The omicron COVID-19 variant that was first found in South Africa is the newest one of concern for the novel coronavirus, but it is not a reason to panic, said the public health officer for the North Olympic Peninsula.
As of Tuesday, no cases of the omicron variant had been sequenced in Washington, and, due to the higher level of sequencing the state does, officials believe they will know relatively quickly when cases of omicron do appear here, said Dr. Allison Berry, health officer for Clallam and Jefferson counties.
“At this point, we don’t know enough about it, but we’re studying it and following it very closely,” Berry said. “We know that we’re seeing a rise in it in South Africa, where we’re watching that.
“It very well may be a more transmissible variant — early data indicates that — but we don’t know yet if it’s a more severe variant, and that really matters.”
As viruses randomly mutate, they commonly become more transmissible, but sometimes the viruses also become less severe, Berry said.
If omicron is proven to be less severe, “that would be a good outcome,” Berry said.
While omicron is concerning, prevention measures such as vaccinations, mask wearing, social distancing and limiting gatherings that work against the current delta variant also help to prevent transmission of omicron, Berry said.
“Right now our available protections we use for delta work for omicron,” Berry said. “There’s a tendency when we see a new variant to panic, but we have the tools to control this virus. We just have to use them.”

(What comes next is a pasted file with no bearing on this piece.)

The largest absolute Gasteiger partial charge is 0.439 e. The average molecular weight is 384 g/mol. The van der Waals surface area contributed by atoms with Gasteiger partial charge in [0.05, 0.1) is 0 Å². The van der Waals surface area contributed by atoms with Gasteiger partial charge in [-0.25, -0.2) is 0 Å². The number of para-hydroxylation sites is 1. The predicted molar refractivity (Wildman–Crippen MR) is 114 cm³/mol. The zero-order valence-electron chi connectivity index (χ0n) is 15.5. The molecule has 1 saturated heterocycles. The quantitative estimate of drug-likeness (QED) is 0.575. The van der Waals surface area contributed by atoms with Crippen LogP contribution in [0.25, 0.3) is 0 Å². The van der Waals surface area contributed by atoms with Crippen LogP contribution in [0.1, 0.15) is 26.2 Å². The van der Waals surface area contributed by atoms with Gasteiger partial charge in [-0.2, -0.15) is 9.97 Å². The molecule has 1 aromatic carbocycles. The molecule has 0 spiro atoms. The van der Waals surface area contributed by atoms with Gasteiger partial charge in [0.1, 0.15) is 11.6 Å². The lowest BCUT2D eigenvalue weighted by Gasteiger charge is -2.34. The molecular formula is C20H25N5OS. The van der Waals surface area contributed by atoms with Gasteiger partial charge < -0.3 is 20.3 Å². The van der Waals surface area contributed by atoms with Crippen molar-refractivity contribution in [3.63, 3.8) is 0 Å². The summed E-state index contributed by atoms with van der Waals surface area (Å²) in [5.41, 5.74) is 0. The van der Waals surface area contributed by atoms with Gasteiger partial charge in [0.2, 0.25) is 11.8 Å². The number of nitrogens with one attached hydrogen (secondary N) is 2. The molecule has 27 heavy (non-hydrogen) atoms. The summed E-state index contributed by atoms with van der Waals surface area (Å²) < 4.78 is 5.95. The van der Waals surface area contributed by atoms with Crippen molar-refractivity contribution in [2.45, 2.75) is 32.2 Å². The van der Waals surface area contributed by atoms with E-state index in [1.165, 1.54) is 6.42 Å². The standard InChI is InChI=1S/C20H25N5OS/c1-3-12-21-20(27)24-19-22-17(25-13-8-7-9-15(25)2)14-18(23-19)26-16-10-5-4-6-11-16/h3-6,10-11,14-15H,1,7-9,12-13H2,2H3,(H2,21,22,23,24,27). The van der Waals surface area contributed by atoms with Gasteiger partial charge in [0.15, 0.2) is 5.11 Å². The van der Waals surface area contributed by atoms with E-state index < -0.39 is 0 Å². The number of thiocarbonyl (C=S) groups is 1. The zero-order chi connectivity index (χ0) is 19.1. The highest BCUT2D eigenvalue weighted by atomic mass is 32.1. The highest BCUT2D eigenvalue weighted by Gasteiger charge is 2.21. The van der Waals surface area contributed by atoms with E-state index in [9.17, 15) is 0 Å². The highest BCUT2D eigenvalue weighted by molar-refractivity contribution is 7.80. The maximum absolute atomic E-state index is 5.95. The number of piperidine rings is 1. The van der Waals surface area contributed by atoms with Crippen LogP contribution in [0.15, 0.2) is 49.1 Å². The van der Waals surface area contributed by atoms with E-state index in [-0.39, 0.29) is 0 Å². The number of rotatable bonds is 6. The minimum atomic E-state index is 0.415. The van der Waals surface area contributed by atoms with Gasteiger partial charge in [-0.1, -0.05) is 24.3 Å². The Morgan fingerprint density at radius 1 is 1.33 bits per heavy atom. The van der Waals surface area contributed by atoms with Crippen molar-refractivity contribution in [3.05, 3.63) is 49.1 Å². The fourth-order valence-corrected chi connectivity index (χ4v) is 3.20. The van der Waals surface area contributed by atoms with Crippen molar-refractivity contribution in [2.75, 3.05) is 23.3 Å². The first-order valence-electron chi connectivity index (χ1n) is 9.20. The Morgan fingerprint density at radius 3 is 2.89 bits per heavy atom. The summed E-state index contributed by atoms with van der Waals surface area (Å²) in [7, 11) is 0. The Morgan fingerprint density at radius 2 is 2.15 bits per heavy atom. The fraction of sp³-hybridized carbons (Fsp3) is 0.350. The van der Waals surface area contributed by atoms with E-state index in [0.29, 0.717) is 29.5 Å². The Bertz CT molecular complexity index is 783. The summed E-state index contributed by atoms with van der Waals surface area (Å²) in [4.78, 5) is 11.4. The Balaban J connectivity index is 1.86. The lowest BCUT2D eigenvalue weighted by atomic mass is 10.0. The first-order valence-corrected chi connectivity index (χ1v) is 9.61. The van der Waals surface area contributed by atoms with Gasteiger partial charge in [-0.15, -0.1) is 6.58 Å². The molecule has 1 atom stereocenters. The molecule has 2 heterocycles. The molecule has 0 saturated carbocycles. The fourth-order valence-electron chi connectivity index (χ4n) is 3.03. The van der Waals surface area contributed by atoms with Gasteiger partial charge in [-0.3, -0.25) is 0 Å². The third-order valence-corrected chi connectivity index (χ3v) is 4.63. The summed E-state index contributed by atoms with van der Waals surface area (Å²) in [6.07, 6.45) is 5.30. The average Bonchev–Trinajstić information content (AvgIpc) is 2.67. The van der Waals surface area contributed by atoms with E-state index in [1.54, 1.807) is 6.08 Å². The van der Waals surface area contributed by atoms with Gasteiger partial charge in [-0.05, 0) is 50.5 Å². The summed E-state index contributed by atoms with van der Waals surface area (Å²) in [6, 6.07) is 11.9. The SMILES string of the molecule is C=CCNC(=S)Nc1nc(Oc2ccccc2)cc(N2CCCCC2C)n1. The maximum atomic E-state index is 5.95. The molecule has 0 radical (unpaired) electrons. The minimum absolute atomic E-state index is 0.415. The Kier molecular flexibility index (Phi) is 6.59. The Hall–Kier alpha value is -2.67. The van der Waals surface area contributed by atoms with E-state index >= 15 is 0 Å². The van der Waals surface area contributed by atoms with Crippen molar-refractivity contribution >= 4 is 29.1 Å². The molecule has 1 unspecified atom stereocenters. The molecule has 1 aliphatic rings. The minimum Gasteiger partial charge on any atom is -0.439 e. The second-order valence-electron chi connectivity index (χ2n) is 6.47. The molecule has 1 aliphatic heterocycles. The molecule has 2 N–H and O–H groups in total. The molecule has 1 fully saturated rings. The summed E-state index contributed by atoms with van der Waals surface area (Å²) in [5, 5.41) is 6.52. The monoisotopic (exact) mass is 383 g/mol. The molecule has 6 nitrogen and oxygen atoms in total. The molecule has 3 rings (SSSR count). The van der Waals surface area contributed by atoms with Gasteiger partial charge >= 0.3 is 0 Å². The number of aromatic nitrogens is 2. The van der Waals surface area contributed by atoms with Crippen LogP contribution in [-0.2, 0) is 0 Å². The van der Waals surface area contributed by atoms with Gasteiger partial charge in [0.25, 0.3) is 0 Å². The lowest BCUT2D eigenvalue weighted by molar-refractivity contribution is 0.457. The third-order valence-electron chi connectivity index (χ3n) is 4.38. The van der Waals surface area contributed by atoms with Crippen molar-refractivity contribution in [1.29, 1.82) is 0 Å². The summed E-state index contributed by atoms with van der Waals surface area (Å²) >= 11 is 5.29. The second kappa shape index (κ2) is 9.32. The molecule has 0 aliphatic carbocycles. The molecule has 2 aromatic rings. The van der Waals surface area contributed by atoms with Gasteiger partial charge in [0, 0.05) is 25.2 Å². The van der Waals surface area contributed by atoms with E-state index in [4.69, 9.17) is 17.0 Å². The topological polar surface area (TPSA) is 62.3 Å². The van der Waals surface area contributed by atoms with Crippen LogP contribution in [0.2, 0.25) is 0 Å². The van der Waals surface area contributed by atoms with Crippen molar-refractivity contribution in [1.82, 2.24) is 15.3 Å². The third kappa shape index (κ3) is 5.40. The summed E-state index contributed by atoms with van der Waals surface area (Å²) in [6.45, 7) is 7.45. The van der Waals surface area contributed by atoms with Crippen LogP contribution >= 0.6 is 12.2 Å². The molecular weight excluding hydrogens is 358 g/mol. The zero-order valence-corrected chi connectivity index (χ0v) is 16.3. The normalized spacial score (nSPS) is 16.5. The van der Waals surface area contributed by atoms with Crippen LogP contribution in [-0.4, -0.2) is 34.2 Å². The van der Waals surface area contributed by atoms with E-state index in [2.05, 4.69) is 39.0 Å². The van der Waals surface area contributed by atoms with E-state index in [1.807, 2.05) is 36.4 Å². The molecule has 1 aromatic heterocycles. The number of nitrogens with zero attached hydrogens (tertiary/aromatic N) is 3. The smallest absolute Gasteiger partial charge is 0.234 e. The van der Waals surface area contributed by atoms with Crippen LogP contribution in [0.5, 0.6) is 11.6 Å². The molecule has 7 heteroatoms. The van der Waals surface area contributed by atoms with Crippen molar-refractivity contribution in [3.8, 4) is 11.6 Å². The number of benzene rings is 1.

Viruses mutate more frequently in areas with high virus transmission, which largely correlates with the percentage of the population vaccinated. In South Africa, less than 30 percent of the residents are vaccinated, leading to high levels of transmission and more potential for mutations, Berry said.
“Mutations like this are expected so long as we have unequal distribution of vaccines throughout the world,” Berry said. “This really should serve as a reminder and a wake-up call to all of us that we need to act to improve distribution of vaccines globally.”
Berry said the SARS-CoV-2 virus —which causes COVID-19 — is not mutating to “get around” the vaccines. Viruses randomly mutate as they get transmitted to others, and that is why mutations are more common in areas with low vaccination rates, she said.
On the North Olympic Peninsula, officials continue to monitor two long-term care facility outbreaks, with one each in Clallam and Jefferson counties. Both have now had a full testing of no new cases, which is hopeful, Berry said.
The Jefferson County outbreak has had a total of 15 cases, while the Clallam County outbreak has had 42 cases, she said.
On Tuesday, Clallam County added 16 new cases of COVID-19. The county has confirmed a total of 5,273 cases since the start of the pandemic, county health data said.
Jefferson County added six new cases on Tuesday. The county has confirmed a total of 1,303 cases since the pandemic began, according to county public health data.
Clallam County had a case rate of 174 per 100,000 population for the past two weeks as of Tuesday, according to county public health data.
Jefferson County will update its case rate on Friday, due to last week’s Thanksgiving holiday. Health officials recorded a case rate of 192.61 per 100,000 for the two weeks prior as of Nov. 17.
Neither county reported a death due to COVID-19 on Tuesday. Clallam County has had 72 residents die from COVID-19, while Jefferson County has had 19 residents die.
Jefferson County reporter Zach Jablonski can be reached at 360-385-2335, ext. 5, or at firstname.lastname@example.org.